The inhabitants of the Falkland Islands are holding a referendum on whether they want their lands to remain a British overseas territory. The result of the referendum is not in doubt. Voters will overwhelmingly support the status quo of British sovereignty. Rather, its invention serves to prove a point to the Argentinian claimants that the Falkland Islanders have no intention of altering their allegiance towards Buenos Aires.
Christina Kirchner, Argentina’s president, continues to use nationalist rhetoric over Las Malvinas (Argentina’s name for the Falklands) in a bid to regain some popularity amongst her people. Most Argentinians believe that British sovereignty over the Falkland Islands is illegal and harbour bitter resentment from the 1982 war that most recently decided the islands’ fate. At the same time, many Argentinians are becoming fed-up with the economic crisis engulfing their country and the inability of Kirchner’s government to do anything about it.
It was under similar circumstances in 1982 that General Leopoldo Galtieri, head of the military junta that ruled the country, allowed himself to be persuaded by Admiral Jorge Anaya to launch a military invasion of the Falkland Islands. Argentina was in the midst of an economic crisis that had engulfed much of Latin America, with inflation reaching record levels and massive foreign debt unable to be repaid. Additionally, social unrest at the military dictatorship was gathering momentum despite the formidable reputation of the junta for “disposing” of political agitators.
The decision to invade the Falklands was not based on a conviction that Argentina could defeat the British militarily. Instead, Anaya believed that the British would simply not respond to Argentine aggression and that the expense of mobilising the Royal Navy would not tally with the strategic and national value of the Falkland Islands to the British government. Of course, it turned out to be a fatal mistake and Argentina’s crushing defeat hastened the end of the military dictatorship.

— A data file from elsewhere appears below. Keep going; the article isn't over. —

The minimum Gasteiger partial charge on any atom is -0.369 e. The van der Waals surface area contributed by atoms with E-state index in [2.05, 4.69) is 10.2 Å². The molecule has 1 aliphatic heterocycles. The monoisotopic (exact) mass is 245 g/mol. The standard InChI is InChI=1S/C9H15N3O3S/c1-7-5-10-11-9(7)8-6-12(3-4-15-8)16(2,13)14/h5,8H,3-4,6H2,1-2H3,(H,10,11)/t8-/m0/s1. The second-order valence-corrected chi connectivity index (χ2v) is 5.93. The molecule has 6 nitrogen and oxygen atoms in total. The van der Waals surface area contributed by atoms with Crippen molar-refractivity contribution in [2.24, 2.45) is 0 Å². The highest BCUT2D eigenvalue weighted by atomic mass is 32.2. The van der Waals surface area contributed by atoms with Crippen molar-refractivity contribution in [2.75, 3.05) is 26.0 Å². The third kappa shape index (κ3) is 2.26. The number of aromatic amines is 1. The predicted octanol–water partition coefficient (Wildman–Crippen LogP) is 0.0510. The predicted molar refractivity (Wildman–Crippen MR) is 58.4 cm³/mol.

Will Kirchner, then, make the same fatal error? Domestic circumstances are similar to 1982; economic woe, social unrest, political ruptures and a rising tide of nationalism. Yet there is one obvious reason why Kirchner – unless she is intent on committing political suicide – will refrain from launching her country’s armed forces towards Las Malvinas. She knows that the British will respond. The 1982 triumph was a massive success for Conservative Prime Minister Margaret Thatcher and any subsequent British political leader had vowed to take a tough line against any Argentine aggression. Indeed, since coming to office, David Cameron has stressed the importance of British sovereignty over the Falkland Islands. There is even the added incentive of potential energy resources off the islands’ coastline to strengthen British resolve.
Kirchner has shown herself willing to infuriate Argentina’s global partners with an uncompromising nationalist stance. Spanish energy and utilities companies have been nationalised without the provision of compensation; she has refused to pay foreign debts running into the billions of dollars, particularly to the USA; she has even sought closer relations with Iran, despite that nation’s role in the horrific bombing of the Argentine Israelite Mutual Association (AMIA) building in 1994. These acts of nationalist isolationism have naturally been met with international display.
Despite the fierce rhetoric, however, reality dictates that Kirchner cannot make a serious move to reclaim the Falkland Islands by force. Whilst Galtieri might have genuinely believed that the British would not retaliate to his aggressive actions, Kirchner can be assured that the British will respond if a repeat invasion is launched. Even the 75% of Argentinians who believe in their country’s rightful ownership of Las Malvinas would surely balk at a kamikaze repeat of 1982.